In: Transplantation, Vol. 71, No. 7, 15.04.2001, p. 851-856.

Research output: Contribution to journalArticle

Bourget, JL, Mathes, DW, Nielsen, GP, Randolph, MA, Tanabe, YN, Ferrara, VR, Wu, A, Arn, S, Sachs, DH & Lee, WPA 2001, 'Tolerance to musculoskeletal allografts with transient lymphocyte chimerism in miniature swine', Transplantation, vol. 71, no. 7, pp. 851-856. https://doi.org/10.1097/00007890-200104150-00005
Bourget JL, Mathes DW, Nielsen GP, Randolph MA, Tanabe YN, Ferrara VR et al. Tolerance to musculoskeletal allografts with transient lymphocyte chimerism in miniature swine. Transplantation. 2001 Apr 15;71(7):851-856. https://doi.org/10.1097/00007890-200104150-00005
Bourget, Judy L. ; Mathes, David W. ; Nielsen, G. Petur ; Randolph, Mark A. ; Tanabe, Yumi N. ; Ferrara, Vincent R. ; Wu, Anette ; Arn, Scott ; Sachs, David H. ; Lee, W. P.Andrew. / Tolerance to musculoskeletal allografts with transient lymphocyte chimerism in miniature swine. In: Transplantation. 2001 ; Vol. 71, No. 7. pp. 851-856.
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AU - Tanabe, Yumi N.

AU - Ferrara, Vincent R.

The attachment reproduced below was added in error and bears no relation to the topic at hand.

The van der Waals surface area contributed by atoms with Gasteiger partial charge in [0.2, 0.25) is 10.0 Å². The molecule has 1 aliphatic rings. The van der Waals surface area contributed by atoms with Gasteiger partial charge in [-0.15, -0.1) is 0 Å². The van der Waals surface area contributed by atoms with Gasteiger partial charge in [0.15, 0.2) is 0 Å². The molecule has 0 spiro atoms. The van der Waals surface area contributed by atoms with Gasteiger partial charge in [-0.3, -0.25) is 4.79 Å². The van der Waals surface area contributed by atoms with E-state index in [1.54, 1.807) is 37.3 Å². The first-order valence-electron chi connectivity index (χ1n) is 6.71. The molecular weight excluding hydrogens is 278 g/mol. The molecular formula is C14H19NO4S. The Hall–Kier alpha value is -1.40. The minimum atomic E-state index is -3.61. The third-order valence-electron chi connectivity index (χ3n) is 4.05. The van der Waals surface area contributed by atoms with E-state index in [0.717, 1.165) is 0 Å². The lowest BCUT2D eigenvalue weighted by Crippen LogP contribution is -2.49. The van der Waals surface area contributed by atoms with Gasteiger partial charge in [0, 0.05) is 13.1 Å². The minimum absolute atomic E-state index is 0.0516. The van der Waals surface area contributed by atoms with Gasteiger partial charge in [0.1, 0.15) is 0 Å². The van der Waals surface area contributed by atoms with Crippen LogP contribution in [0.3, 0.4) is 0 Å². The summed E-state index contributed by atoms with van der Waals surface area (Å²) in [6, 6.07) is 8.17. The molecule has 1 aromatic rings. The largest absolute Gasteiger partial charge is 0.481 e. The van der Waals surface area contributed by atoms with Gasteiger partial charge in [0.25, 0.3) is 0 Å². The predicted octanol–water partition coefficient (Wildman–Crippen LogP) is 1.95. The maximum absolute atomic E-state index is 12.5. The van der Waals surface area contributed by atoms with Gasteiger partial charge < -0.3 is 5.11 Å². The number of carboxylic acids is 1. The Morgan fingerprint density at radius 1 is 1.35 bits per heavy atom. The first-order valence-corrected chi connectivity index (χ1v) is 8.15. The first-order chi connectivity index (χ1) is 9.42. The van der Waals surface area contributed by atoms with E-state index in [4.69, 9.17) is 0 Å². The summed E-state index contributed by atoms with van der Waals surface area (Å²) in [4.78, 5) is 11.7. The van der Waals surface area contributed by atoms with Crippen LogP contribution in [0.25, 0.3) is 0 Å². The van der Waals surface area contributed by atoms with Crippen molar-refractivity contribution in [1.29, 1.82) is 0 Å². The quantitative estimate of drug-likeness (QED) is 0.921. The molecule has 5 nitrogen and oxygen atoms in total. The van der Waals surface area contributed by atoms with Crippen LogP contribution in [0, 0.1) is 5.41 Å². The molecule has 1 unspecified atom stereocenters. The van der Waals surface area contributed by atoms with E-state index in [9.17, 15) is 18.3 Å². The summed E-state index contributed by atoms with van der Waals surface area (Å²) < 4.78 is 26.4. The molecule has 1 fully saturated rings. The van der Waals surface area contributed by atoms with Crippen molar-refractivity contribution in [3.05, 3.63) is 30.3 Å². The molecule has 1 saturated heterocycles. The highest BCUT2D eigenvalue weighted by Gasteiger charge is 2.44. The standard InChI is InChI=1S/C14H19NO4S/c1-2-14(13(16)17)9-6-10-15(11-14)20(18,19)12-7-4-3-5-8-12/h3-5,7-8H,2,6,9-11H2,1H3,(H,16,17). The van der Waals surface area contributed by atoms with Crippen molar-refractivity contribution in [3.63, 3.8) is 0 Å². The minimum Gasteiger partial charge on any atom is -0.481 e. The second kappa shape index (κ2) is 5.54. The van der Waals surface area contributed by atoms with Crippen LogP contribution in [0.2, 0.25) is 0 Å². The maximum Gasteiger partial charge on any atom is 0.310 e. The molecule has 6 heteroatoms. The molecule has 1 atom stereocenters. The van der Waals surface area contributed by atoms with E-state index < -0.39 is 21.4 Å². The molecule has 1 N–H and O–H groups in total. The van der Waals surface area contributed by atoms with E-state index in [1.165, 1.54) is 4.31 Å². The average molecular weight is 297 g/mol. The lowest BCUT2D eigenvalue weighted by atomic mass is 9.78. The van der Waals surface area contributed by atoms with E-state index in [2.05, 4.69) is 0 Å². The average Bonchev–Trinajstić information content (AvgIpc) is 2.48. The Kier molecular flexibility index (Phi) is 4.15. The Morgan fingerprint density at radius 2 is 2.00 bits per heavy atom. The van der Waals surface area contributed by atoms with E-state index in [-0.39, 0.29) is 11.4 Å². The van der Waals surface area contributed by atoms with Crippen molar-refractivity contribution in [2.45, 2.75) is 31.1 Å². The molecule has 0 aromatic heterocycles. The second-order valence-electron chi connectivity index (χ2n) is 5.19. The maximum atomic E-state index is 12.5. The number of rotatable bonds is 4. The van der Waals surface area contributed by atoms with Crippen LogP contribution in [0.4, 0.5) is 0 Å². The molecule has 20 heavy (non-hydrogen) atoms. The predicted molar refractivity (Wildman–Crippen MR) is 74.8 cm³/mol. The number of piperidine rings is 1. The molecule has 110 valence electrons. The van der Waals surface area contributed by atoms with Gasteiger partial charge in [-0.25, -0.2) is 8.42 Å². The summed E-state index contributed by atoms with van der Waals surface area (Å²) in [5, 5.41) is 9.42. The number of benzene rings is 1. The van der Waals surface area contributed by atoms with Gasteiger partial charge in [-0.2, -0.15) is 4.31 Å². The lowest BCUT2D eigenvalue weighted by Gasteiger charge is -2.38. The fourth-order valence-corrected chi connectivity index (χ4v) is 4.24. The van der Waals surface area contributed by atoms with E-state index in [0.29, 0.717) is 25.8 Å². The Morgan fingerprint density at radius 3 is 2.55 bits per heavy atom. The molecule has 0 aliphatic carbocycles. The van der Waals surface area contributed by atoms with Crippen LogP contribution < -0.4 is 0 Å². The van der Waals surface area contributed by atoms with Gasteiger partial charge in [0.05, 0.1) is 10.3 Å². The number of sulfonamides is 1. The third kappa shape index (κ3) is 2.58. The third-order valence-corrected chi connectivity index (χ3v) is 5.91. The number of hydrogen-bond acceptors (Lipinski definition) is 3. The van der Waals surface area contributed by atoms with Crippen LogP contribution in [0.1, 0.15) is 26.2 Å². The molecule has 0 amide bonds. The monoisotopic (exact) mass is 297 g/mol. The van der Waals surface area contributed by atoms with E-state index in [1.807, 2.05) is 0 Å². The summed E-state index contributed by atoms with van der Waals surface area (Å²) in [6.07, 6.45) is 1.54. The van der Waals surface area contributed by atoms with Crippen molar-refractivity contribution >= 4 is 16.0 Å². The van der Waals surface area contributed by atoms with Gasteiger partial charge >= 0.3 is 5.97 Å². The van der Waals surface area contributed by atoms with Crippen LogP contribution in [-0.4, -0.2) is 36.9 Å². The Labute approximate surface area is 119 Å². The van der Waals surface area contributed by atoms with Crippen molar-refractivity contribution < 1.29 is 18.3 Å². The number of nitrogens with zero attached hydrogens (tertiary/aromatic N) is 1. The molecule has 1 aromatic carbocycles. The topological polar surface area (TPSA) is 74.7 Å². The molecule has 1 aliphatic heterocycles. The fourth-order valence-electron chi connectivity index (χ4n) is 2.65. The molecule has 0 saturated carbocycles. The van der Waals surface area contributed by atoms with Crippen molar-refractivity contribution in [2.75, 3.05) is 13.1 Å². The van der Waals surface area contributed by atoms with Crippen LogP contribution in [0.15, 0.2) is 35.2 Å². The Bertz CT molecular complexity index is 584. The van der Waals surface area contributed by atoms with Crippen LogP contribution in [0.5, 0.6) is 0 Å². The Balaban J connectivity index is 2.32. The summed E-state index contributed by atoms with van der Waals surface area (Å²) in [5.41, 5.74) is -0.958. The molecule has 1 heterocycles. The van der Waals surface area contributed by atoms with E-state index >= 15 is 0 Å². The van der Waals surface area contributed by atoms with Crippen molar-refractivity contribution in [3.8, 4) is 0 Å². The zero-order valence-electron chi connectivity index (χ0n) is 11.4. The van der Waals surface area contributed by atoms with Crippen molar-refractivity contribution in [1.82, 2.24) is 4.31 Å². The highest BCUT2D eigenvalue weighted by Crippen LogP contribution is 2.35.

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AB - Background. Although transplantation of musculoskeletal allografts in humans is technically feasible, the adverse effects of long-term immunosuppression subject the patient to high risks for correcting a nonlife-threatening condition. Achieving immunologic tolerance to musculoskeletal allografts, without the need for chronic immunosuppression, could expand the clinical application of limb tissue allografting. Tolerance to musculoskeletal allografts has been accomplished previously in miniature swine in our laboratory. Although stable, mixed chimerism has been suggested as the mechanism underlying long-term tolerance in a rat limb model, the mechanism of this tolerance induction has not been established. This report explores the possible relationship between hematopoietic chimerism and tolerance to musculoskeletal allografts in swine. Methods. Twelve miniature swine underwent vascularized musculoskeletal allograft transplantation from histocompatibility complex (MHC) matched, minor antigen-mismatched donors. Eight animals received a 12-day course of cyclosporine, one of which was excluded due to subtherapeutic levels. Four recipients were not immunosuppressed. Serial biopsies to assess graft viability and flow cytometry to assess chimerism were performed. Donor and third-party skin grafts were placed on recipients with surviving allografts greater than 100 days to validate tolerance. Results. Both groups developed early peripheral chimerism, but this chimerism became undetectable by postoperative day 19 in the cyclosporine group and by day 13 in the control group. Animals receiving cyclosporine developed permanent tolerance to their allografts, whereas those not receiving cyclosporine rejected their allografts in 6-9 weeks. Animals demonstrating tolerance to their bone allografts also demonstrated prolonged donor skin graft survival. Conclusions. Induction of tolerance to musculoskeletal allografts can be achieved in the MHC matched swine. Although hematopoietic chimerism is present in the immediate postoperative period, persistent, long-term chimerism does not seem to be necessary for maintenance of such tolerance.